A request to have the statement of Mohammad Khan — the father of murdered Waziristan native Naqeebullah Mehsud — recorded via video link was withdrawn by his counsel on Tuesday in the wake of his demise a day earlier.
An antiterrorism court (ATC) in Karachi held proceedings today for the ongoing trial of the murder of Naqeebullah, who along with three others was killed in a staged encounter in Karachi in January 2018.
The court, in March, had indicted former Malir SSP Rao Anwar and 17 others in the case. The former SSP was brought before the court during today's proceedings.
The ATC was informed that Khan — who was the complainant in his son's murder case — has passed away.
Khan's lawyer Advocate Salahuddin Panhwar requested the withdrawal of the application which was granted by the court.
The next hearing will be held on December 16.
Speaking to reporters outside the court, Khan's counsel said that an application had been filed with the court to allow his client's statement regarding his son's murder to be recorded via video link — and had also been taken notice of — but unfortunately he passed away on Monday after battling with cancer.
Panhwar said his client had been pursuing his son's murder ever since his demise but unfortunately had fallen ill and had then been hospitalised for quite some time.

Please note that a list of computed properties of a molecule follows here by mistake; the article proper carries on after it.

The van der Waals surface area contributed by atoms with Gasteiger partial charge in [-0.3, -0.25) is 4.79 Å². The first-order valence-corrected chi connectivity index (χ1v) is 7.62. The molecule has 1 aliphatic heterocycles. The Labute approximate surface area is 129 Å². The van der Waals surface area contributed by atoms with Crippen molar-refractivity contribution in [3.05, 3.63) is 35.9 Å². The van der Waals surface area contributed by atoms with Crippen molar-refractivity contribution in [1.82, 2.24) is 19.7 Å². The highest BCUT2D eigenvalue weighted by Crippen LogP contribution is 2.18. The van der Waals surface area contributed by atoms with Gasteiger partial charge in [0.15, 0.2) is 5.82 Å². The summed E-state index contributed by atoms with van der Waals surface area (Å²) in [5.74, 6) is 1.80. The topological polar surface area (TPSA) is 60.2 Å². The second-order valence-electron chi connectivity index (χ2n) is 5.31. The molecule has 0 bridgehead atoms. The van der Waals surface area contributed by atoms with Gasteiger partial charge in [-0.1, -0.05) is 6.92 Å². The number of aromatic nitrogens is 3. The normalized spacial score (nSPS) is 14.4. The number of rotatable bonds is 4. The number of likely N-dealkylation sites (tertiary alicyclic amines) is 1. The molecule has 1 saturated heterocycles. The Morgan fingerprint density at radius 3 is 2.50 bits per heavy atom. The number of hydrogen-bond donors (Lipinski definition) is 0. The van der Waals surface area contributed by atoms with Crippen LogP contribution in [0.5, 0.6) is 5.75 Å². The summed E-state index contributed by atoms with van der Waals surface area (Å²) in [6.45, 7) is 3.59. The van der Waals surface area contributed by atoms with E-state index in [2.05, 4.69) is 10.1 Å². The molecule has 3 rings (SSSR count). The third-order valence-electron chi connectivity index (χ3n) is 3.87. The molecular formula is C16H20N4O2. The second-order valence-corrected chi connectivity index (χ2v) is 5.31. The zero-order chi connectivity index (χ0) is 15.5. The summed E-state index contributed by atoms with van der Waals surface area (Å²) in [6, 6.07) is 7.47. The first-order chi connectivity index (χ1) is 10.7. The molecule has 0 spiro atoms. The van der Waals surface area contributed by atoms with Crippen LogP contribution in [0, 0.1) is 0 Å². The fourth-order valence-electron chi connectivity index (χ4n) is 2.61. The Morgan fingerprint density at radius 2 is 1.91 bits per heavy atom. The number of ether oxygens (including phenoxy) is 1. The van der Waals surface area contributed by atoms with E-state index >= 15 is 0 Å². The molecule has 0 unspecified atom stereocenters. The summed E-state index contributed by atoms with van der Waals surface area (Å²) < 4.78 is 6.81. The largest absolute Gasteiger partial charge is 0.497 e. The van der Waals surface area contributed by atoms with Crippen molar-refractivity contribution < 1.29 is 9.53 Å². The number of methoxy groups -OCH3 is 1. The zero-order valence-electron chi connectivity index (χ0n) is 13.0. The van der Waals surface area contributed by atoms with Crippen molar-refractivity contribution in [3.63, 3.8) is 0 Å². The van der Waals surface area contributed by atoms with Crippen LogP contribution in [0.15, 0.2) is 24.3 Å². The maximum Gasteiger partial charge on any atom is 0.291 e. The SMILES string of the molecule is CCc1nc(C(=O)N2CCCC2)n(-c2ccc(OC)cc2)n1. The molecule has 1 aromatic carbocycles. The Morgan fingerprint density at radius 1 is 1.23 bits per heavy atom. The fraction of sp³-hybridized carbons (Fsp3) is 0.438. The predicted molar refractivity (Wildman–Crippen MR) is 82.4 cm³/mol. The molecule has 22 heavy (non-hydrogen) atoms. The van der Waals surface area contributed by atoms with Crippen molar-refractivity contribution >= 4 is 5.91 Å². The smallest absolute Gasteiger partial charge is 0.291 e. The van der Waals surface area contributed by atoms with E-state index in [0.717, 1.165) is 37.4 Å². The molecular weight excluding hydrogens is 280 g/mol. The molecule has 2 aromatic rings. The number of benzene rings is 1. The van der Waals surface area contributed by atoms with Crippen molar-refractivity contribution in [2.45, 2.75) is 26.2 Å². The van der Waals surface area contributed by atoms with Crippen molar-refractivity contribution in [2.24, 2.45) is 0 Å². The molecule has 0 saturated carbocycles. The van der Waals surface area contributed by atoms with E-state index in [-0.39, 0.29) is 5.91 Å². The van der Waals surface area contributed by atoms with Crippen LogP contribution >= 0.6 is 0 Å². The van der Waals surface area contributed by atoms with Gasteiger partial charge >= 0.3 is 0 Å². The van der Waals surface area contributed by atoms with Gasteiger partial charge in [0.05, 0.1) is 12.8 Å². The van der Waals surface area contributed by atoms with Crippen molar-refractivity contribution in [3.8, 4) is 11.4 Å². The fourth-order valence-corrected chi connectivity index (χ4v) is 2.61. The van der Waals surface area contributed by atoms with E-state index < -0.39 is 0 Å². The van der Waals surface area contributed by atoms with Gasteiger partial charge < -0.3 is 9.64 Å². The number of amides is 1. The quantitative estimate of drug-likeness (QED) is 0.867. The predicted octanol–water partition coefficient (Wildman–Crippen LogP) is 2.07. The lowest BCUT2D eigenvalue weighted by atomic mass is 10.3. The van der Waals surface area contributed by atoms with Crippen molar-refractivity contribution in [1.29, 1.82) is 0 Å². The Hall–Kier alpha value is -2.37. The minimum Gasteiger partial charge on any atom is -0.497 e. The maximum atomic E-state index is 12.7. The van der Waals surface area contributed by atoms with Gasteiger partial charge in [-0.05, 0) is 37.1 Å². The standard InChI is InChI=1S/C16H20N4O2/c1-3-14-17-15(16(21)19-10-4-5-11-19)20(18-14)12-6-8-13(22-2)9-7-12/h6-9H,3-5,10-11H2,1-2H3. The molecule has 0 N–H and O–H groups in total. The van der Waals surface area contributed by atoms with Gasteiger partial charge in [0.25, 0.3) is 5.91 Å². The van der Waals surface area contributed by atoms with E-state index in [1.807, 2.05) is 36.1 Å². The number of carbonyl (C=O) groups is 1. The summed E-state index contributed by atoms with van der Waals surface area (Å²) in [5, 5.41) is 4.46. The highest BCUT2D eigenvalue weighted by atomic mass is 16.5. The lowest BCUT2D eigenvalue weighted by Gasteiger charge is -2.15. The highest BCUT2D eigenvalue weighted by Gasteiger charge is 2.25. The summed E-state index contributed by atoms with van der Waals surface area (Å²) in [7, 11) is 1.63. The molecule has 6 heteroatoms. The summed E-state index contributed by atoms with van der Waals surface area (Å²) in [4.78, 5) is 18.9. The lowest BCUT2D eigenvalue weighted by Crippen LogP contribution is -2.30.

"Despite his illness, he had continued to visit various institutions and courts with the hope of finding justice," he said, adding that his client had been hopeful after receiving assurances from the army chief that he would get justice.
The lawyer said he had spoken to Khan's legal heirs who were still hopeful the promises made to Khan would be fulfilled.
The funeral prayers of Khan were offered in the Town Hall ground of Khyber Pakhtunkhwa's Tank district today.
Top civil and military leadership were among thousands present besides tribal leaders. Among those in attendance were Brigadier Imtiaz Hussain and the deputy commissioner of Tank.
An inquiry team probing the January 2018 "extrajudicial killing" of Naqeebullah found that the Waziristan native was killed in a "fake encounter" which was "staged" by the former Malir SSP. Following the inquiry team's findings, Anwar was suspended from his post.
Rao Anwar, however, has stuck to the claim that Naqeeb was a Tehreek-i-Taliban Pakistan militant. No evidence has emerged to support this claim.
The killing of the young Mehsud had sparked widespread protests by the civil society and then chief justice Mian Saqib Nisar took suo motu notice of the killings. But a formal trial of the case had not been initiated until March.